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Left Behind in the Labor Market: Recent Employment Trends Among Young Black Men

Written by Paul Offner and Harry Holzer, Professors at the Georgetown Public Policy Institute, "Left Behind in the Labor Market: Recent Employment Trends Among Young Black Men" is a nine page report that compares the employment trends of young black men with no more than a high school education to other groups of the same educational background over the past two decades. According to the report, as the employment rate for young black women has steadily increased over the last 20 years, the rate of employment for their male counterparts has declined. Only 52% of young black men are currently employed compared to 62% twenty years ago. Furthermore, the study finds that the employment rate for young black men is much lower in cities compared to the suburbs. On the whole, the findings provide a cautionary note for welfare reform public policies aimed towards "family formation." Hence, the high percentage of unemployed young black men makes the economics of marriage less favorable for many low-income black couples. The report concludes with the authors' recommendations for how welfare policy can contribute to the formation of two parent families by helping young black men and fathers succeed in the labor market.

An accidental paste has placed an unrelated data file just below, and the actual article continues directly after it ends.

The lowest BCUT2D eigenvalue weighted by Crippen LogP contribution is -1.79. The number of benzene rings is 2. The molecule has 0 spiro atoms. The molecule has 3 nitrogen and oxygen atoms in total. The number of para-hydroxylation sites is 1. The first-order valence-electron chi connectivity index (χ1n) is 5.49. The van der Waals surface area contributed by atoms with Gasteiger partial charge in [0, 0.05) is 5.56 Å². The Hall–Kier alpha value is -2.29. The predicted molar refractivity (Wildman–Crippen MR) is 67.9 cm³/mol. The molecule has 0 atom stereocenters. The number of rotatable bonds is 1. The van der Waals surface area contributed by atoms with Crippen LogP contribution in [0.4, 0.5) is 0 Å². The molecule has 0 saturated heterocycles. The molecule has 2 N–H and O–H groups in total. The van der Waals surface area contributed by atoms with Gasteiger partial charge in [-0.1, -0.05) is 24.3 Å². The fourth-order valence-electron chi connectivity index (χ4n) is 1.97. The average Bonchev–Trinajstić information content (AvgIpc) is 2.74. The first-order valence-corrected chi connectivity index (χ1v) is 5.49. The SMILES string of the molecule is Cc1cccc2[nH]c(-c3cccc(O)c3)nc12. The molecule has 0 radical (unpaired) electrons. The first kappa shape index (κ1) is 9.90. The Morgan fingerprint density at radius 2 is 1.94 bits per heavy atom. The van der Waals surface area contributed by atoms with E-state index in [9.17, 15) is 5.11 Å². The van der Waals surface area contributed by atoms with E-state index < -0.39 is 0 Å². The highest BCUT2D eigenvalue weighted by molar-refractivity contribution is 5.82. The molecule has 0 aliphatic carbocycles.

Archived Scout Publication URL
  • https://scout.wisc.edu/report/2002/0419
Scout Publication
Date Issued
2002
Data Type
Language
Date of Scout Publication
April 19th, 2002
Date Of Record Creation
April 7th, 2003 at 5:19pm
Date Of Record Release
April 7th, 2003 at 5:19pm
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